Extension also is introducing strategies for recruiting and retaining agents, including increasing starting salaries, expanding the agent career ladder, optimizing employee onboarding and enhancing training opportunities for employees. The plan also calls for the creation of integrated program teams around commodities and specific issues, like blueberries or food safety, to align Extension, research and client resources and promote program growth and innovation.
The strategic plan is the culmination of extensive research and discussions, including 2,000 participants at 14 public listening sessions; more than 600 employees at Extension’s State Conference in 2013; eight state Extension systems that have undergone change; and 179 county commissioners and managers that responded to surveys assessing their needs.
Extension administration also appointed a Visioning Team made up of about 45 employees, stakeholders and community partners who helped craft the strategic plan for the organization’s future.
“We asked questions, engaged stakeholders, and poured over data for 10 months to ensure that Extension will continue to create economic, societal and intellectual prosperity for the people of North Carolina for years to come,” said Zublena.
In September 2014, the Extension leadership team will visit each of the organization’s five N.C. districts to meet with employees and discuss the plan. The dates are being finalized at this time.
“This plan builds on a long, proud tradition of serving the citizens and communities of North Carolina to create a modern organization that transfers and applies the research at N.C. State University,” said Zublena. “Our vision for the future ignites a renewed organizational focus, invests in essential resources and creates an unprecedented level of service and access across the state to create economic, societal and intellectual prosperity for North Carolinians.”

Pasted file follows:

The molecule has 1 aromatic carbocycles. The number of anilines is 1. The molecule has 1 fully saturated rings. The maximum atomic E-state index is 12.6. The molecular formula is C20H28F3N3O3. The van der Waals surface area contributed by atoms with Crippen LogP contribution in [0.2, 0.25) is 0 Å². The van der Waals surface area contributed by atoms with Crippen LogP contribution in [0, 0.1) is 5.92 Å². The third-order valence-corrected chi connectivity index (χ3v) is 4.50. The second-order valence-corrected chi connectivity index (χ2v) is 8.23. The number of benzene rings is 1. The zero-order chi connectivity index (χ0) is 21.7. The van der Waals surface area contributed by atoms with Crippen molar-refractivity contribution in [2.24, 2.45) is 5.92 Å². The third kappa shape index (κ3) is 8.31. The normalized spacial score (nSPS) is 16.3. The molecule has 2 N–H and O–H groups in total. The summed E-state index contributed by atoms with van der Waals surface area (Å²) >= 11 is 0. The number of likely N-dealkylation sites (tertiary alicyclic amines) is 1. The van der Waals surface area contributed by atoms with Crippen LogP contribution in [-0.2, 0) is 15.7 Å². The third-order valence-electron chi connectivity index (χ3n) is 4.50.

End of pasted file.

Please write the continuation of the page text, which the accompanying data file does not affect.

Learn more about the strategic plan and restructuring at
About the North Carolina Cooperative Extension Service Established in 1914, the North Carolina Cooperative Extension Service is part of N.C. State University’s College of Agriculture and Life Sciences (CALS) and a national Cooperative Extension network. The N.C. Cooperative Extension Service partners with county and tribal governments and N.C. A&T State University’s Cooperative Extension Program to provide seamless educational programs that enrich the lives, land and economy of North Carolinians. Extension programs meet people’s needs, supply decision-makers with unbiased data and help individuals, families and communities succeed.
–Written by Justin Moore, firstname.lastname@example.org—
From Issue: Fall 2014 Category: Administrative Messages, Extension News, Noteworthy News, Perspectives, Staff News